A single leopard has been discovered in the former Soviet republic of Georgia, years after the big cats were thought to be extinct in the area.
By the BBC's Natalia Antelava
Zoologists were first alerted by some footprints in the Vashlovani State Reserve, which looked far too large to belong to the much smaller lynx.
The leopard - now named Noah - was then caught on remote-sensing cameras.
Although Noah is the only leopard to be spotted in the area since 1954, many fear he is in danger from poachers.
Mythology and folklore
Thousands of years ago, close relatives of African and Asian leopards roamed over Europe, as far north as England.
Their numbers in the Caucasus were even high enough to earn them a starring role in Georgian mythology and folklore.
But the rise of humans - with their taste for hunting - took its toll: the Georgian leopard seemed to slip away into extinction.
At the beginning of the last century, naturalists described rare sightings of the secretive cat in the mountains of the great Caucasus range.
But the sightings dwindled and, when a leopard was killed in central-east Georgia over 50 years ago, it was thought to be the last.
Then, in the late 1990s, the rumours began. Local people living in the mountains started to speak of "huge, cat-like" creatures in the area.
It was enough to get the Noah's Ark Centre for the Recovery of Endangered Species (Nacres) to launch a search project. For years they found nothing.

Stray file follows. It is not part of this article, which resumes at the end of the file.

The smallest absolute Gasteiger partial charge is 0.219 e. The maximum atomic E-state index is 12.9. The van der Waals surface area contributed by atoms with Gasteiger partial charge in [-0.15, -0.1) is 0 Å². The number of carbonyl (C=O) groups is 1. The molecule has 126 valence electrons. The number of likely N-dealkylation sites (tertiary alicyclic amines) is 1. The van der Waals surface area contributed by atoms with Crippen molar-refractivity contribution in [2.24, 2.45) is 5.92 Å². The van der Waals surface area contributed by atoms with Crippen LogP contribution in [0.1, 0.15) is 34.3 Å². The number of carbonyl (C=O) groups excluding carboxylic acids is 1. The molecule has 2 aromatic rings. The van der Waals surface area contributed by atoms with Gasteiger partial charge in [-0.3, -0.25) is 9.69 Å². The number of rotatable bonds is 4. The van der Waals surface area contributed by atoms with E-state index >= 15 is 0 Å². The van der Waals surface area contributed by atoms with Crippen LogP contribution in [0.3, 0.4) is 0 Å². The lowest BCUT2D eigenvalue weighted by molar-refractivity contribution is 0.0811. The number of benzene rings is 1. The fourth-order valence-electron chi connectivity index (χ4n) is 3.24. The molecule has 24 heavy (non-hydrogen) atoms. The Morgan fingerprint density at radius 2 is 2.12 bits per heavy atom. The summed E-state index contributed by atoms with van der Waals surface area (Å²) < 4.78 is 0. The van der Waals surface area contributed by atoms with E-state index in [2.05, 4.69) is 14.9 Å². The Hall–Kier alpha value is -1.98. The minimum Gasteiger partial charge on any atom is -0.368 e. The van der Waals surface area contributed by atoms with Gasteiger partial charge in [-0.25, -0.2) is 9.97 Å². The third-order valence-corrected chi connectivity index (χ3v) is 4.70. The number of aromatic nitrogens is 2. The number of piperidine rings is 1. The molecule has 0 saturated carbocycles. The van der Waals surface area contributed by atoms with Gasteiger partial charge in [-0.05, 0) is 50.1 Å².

Many years ago, relatives of African and Asian leopards roamed over Europe
"After so many years of searching we were almost ready to give up hope we would ever find the leopard here again," Nacres zoologist Levan Butkhuzi told the BBC.
"But once in a while, locals from the high mountainous villages would tell stories about seeing the leopards. We believed the stories less and less, but we kept looking."
Then, in the winter of 2003, Nacres zoologists Bejan Lortkipanidze and George Darchiashvili found some suspiciously large footprints in the Vashlovani Reserve, East Georgia.
The two researchers took plaster copies of the footprints and sent them to an Asian leopard expert for validation.
The results came back positive: without a doubt a leopard was in the area. The leopard - christened Noah after the organisation that found him - was later caught on camera.
Rather alarmingly though, poachers were also photographed.
"We are very afraid that Noah could be killed," said Dr Butkhuzi. "Poaching is a huge problem, and the last leopard we've seen in 1954 was killed by poachers as well."
Nacres is therefore desperate to find the rest of Noah's population and mobilise a protection effort, before the Georgian leopard really does disappear for good.
"We hope that if the public understands how important this discovery is, then we'll be able to keep it," Dr Butkhuzi continued. "This is a real treasure for Georgia and for the Caucasus."
Images by Nacres